Are you impressed with meals that look like one food but are actually made of something else? Tofu burgers and artificial crabmeat, for example, are not what they appear to be.

It's actually an old trick. In medieval times fish was cooked to imitate venison during Lent, and celebratory banquets included extravagant (and sometimes disturbing) delicacies such as meatballs made to resemble oranges, trout prepared to look like peas and shellfish made into mock viscera. Recipe books from the Middle Ages and the Renaissance also describe roasted chickens that appeared to sing, peacocks redressed in their own feathers and made to breathe fire, and a dish aptly named Trojan hog, in which a whole roasted pig was stuffed with an assortment of smaller creatures such as birds and shellfish, to the amusement and delight of cherished dinner guests.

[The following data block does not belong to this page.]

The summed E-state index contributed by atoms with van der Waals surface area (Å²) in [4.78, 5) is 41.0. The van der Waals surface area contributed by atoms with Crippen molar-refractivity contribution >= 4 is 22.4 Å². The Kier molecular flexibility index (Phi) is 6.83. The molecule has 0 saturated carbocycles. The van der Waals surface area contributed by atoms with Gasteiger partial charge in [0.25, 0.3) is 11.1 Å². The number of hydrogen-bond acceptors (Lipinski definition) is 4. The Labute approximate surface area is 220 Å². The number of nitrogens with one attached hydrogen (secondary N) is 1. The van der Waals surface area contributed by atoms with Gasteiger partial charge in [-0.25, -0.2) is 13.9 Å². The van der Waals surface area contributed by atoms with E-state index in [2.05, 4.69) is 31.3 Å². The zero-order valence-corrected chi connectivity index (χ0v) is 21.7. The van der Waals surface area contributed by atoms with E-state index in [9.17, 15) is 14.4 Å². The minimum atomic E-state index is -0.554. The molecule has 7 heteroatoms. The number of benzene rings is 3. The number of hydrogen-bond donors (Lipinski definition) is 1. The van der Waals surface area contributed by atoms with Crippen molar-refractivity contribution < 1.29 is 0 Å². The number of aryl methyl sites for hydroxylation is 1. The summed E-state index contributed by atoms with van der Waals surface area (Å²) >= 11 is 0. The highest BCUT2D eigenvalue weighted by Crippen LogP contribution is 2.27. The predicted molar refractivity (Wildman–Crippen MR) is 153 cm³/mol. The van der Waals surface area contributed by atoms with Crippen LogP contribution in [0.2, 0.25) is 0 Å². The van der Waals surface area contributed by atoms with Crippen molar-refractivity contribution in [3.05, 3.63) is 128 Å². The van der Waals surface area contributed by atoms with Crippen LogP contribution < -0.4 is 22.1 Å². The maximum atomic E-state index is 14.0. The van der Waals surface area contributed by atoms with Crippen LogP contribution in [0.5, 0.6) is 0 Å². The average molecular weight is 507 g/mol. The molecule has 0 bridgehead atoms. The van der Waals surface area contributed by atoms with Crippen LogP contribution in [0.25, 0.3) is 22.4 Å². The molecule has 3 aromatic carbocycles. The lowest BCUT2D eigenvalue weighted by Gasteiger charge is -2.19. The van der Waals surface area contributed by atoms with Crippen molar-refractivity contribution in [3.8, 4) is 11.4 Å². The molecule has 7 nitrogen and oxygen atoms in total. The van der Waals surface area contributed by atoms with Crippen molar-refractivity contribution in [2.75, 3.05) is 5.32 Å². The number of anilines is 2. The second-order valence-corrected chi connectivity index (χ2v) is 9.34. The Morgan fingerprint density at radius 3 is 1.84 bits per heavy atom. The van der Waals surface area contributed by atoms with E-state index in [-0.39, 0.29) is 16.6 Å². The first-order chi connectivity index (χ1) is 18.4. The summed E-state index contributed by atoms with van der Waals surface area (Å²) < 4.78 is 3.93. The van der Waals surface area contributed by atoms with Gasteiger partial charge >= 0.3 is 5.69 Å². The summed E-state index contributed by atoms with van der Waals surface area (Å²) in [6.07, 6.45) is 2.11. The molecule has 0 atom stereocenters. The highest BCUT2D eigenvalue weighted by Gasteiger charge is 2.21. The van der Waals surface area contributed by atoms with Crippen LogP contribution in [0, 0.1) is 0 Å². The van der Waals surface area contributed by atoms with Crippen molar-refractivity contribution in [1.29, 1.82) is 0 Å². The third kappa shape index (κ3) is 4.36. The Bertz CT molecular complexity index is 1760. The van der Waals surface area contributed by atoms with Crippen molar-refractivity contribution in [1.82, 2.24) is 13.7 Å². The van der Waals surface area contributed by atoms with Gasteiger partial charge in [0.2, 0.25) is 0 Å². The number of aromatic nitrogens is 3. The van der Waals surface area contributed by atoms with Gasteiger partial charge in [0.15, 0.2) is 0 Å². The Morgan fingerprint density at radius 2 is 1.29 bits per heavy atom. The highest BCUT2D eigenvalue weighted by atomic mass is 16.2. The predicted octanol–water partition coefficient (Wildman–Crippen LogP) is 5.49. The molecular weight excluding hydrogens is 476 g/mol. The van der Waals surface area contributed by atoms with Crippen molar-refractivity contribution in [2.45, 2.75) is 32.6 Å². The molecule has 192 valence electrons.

Unwelcome visitors were also treated to illusory food, but not for their own amusement. Instead they were served perfectly good meat that was made to look rotten and writhing with worms. Maybe not good enough to eat, but good enough to send your in-laws packing!

Food illusions are alive and well in the 21st century. Our buffet of contemporary lip-smacking illusions will appeal to both your eyes and your stomach... for the most part. We hope you'll enjoy the spread. Bon appétit!

This still life by Italian painter Giuseppe Arcimboldo (left) includes the ingredients for his favorite minestrone soup and the bowl to serve it in. Turned upside down (right), Arcimboldo's bowl of vegetables becomes a whimsical portrait of a man's head, complete with bowler hat.

There are several interesting aspects to this illusion. First, why do we see a face in the arrangement, when we know that it is just a bunch of vegetables? Our brains are hardwired to detect, recognize and discern facial features and expressions using only minimal data. This ability is critical to our interactions with other people and is the reason that we perceive personality and emotion in everything from crude masks to the front end of cars.

Second, why do we see the face much more clearly when we flip the image vertically? The answer is that the same brain mechanisms that make face processing fast and effortless are optimized to process right-side-up faces, so upside-down faces are much harder to see and recognize.